Arizona's first and only Navajo Code Talker Museum opened here in 2007, more than 60 years after those it honors earned their high degree of heroic distinction. In a way, the delay was almost fitting. Although they were instrumental in winning several battles during World War II, only a very few knew about their existence until 1962. And it took another 30 years before the entire story was made public and the Code Talkers were finally recognized for their efforts.
Now their feats have been extolled, enumerated, explained and even exploited in literature, the movies and television. More than 500 books have been written about the men. They have been featured in several TV documentaries, and were the subject of “Windtalkers,” a full-length movie that starred Nicholas Cage.
Briefly, the story behind it all:
The concept of utilizing Navajos for secure communications in the South Pacific during World War II originated with Philip Johnston who, as the son of a missionary to the Navajos, was reared on the Navajo reservation and was one of the few non-Navajos who spoke their language fluently. He knew about the military's search for an unbreakable code and suggested the Navajo tongue because it was an unwritten language of extreme complexity and was spoken only on the tribal lands of the American Southwest.
Johnston convinced the officers of the Pacific Fleet Amphibious Corps that the plan was workable and in May 1942, the first 29 Navajo recruits created the code at Camp Pendleton, Calif. Once the code talkers had completed training, they were deployed to the Pacific theater where they used their native tongue to transmit information on tactics and troop movements so skillfully that the Japanese were never able to decipher a single message.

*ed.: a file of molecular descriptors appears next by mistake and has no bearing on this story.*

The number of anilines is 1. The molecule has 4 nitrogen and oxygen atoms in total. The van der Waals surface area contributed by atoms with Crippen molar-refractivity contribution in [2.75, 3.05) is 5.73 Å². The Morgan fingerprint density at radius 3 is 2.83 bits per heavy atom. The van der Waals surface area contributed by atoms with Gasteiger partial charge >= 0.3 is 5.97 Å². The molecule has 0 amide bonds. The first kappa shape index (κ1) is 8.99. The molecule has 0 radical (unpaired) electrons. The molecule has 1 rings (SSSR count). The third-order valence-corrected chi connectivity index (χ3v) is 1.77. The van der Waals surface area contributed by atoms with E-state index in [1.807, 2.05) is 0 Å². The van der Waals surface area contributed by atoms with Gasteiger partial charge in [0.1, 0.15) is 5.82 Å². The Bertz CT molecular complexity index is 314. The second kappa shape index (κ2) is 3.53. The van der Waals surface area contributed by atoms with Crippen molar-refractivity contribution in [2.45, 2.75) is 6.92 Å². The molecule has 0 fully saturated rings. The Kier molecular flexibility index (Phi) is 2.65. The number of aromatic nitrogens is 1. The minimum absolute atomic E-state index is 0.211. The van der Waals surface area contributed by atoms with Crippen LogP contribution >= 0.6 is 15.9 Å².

By the end of the war, about 400 young Navajos were trained as code talkers. But, because the language was considered potentially valuable as a code even after the war, the young heroes were sworn to secrecy about their roles. The silence lasted for 23 years, until when the government declassified the story in 1968.
It took another 30-plus years for the government to acknowledge the honor due to the men. An Act of Congress in 2001 awarded Congressional Medals of Honor to all the code talkers, gold to the first 29 and silver to the others. But, although they have been elevated to a brave and lofty status in the legends of American warfare, the museum that pays them tribute is small and unimposing. It's located in an annex at the rear of the Tuba City Trading Post, just across the way from the new Explore Navajo Interactive Museum. Inside, visitors can watch a film clip about the code talkers, then examine displays of arms, radios and other equipment they used during campaigns on Guadalcanal, Tarawa, Iwo Jima and Okinawa.
Old black and white photographs show the young men being sworn in, developing the code and, finally, using the code for its intended purpose. Tableaus, posters, wartime memorabilia and books about the men complete the exhibit. Although the Tuba City facility is recognized as the only official Code Talker museum in Arizona, the war heroes are honored in at least four other venues.